Amsterdam through British eyes

5 things you need to do when you arrive in Amsterdam


Sometimes, when you move to a new country it’s difficult to know what to do first. When you arrive in Amsterdam there are so many things that you need to do that it can get a little overwhelming and stressful. Figuring it all out can be a nightmare and after getting involved with the HiFx expat campaign, it really got me thinking about how hard it is when you move to another country. Because of that, I wanted to come up with 5 tips for you to make your transition into Amsterdam life that little bit easier.

Register with the local municipalty: This is the first, and most crucial step. Registering with the municipality means you get a BSN number. This number enables you to work, open a bank account and get insured (among many other things), so it’s absolutely key that you do this as soon as possible. If you can, book the appointment before you leave for Amsterdam, because the sooner you have it sorted out, the better.

Start socialising: Getting a new group of friends is really important, especially when you first arrive in a new city. They become your support group, and help you navigate the ins and outs of your new life. There are loads of organisations and social meets where you can meet a whole bunch of people who are in exactly the same boat, especially in Amsterdam.

Sort out your finances and insurance: Yes, it’s boring, but it needs to be done. Open a bank account, transfer your money still in your old accounts across if you need to, and sort out your health insurance. Having health insurance is a legal requirement here, and you don’t want to be without it. Trips to the doctors without it are expensive (I know from experience) and trips to hospital cost even more. If you don’t get it straight away, you will still need to backdate it to your arrival date. It helps if you have a Dutch person to help, because then you can find the best deal, and have some help translating the small print.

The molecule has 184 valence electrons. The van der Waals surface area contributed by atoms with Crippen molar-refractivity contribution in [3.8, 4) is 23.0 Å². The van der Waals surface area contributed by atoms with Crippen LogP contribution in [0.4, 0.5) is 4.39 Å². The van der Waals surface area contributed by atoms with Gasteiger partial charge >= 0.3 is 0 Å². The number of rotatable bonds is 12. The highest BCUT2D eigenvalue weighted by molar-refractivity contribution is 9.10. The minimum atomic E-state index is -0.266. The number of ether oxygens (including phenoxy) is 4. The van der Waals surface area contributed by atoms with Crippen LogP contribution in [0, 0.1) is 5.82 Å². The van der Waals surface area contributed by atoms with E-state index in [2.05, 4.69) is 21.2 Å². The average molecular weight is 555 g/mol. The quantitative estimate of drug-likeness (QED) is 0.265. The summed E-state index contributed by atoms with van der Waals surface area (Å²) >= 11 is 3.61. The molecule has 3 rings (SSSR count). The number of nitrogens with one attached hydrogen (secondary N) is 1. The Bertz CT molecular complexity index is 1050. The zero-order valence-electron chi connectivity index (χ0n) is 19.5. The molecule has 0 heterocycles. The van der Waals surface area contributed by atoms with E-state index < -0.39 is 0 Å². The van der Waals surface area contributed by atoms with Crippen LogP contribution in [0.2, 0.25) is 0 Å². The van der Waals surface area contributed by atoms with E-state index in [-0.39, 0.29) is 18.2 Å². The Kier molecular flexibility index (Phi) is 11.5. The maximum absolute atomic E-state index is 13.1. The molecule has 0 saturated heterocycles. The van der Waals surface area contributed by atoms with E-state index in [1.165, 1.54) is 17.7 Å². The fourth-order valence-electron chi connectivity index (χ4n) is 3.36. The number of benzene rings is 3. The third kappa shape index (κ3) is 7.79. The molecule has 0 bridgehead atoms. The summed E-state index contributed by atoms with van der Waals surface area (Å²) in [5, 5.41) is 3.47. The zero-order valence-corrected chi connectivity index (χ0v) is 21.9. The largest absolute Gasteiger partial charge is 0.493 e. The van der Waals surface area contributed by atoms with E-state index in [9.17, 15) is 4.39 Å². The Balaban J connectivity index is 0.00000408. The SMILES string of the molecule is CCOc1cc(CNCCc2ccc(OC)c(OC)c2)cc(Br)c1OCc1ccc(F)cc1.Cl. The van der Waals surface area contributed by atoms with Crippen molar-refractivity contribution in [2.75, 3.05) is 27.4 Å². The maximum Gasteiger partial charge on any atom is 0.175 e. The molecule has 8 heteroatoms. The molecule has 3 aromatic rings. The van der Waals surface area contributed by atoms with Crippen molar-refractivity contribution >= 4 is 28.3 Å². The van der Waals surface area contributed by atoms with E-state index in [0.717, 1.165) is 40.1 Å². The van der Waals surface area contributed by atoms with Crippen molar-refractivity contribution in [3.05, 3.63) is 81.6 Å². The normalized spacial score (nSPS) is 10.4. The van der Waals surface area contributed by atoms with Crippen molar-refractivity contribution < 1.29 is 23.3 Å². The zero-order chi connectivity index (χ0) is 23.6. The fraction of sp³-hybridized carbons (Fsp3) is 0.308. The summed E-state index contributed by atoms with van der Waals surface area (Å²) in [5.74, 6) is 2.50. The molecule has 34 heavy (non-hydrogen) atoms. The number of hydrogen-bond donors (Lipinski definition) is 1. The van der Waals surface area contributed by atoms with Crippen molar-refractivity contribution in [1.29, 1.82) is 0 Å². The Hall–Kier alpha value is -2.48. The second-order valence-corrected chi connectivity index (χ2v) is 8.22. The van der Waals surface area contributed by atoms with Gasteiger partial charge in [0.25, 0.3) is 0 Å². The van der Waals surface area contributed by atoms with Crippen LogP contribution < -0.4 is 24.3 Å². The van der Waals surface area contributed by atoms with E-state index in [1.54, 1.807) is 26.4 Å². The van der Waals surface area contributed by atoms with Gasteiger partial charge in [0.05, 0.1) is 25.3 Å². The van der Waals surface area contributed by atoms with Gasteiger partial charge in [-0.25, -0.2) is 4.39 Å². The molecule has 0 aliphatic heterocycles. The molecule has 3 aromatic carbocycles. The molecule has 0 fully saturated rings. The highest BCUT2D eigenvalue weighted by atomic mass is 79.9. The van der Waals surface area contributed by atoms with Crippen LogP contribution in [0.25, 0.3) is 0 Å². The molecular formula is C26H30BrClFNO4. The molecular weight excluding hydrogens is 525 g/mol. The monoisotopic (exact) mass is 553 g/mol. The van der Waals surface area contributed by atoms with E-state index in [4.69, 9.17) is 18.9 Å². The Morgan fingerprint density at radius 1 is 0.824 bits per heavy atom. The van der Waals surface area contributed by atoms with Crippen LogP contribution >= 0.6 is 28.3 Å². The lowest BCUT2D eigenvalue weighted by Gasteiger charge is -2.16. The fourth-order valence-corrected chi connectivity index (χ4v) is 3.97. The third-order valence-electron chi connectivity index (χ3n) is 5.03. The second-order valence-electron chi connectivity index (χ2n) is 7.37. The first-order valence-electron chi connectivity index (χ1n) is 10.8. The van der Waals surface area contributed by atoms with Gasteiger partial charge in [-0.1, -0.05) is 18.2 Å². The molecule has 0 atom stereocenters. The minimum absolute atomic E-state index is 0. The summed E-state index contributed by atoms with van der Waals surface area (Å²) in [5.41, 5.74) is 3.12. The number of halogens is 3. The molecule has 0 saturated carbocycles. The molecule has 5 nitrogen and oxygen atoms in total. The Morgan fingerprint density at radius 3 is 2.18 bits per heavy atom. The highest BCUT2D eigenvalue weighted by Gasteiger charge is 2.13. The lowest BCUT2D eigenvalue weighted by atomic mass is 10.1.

Start job hunting: Many recruitment agencies require you to have a BSN number to register (see point one), and it’s difficult to start applying for jobs when you’re not in Amsterdam. All of the recruitment agencies I tried with told me to wait until I was in the Netherlands, which was very frustrating, but that’s just how it was. Note that there are so many different recruitment agencies catering for expats, but I found with media-related jobs, it’s better to apply speculatively, or use linkedin. However, it is different for everyone.

Start learning Dutch: Many people will probably disagree with me on this one, but I really think learning Dutch is one of the best things that you can do, particularly if you want to live here in the long-term. While most people do speak English, you get a much better reception if you try Dutch first. It’s not an easy language to learn, but if you have pereseverance and motivation, you’ll find yourself miles ahead of your expat counterparts.

What do you think? Is there anything else you really need to do when you first arrive in Amsterdam? I would love to hear about them. For more expat tips you can check out the HiFx expat page, which has some really great tips for moving abroad.



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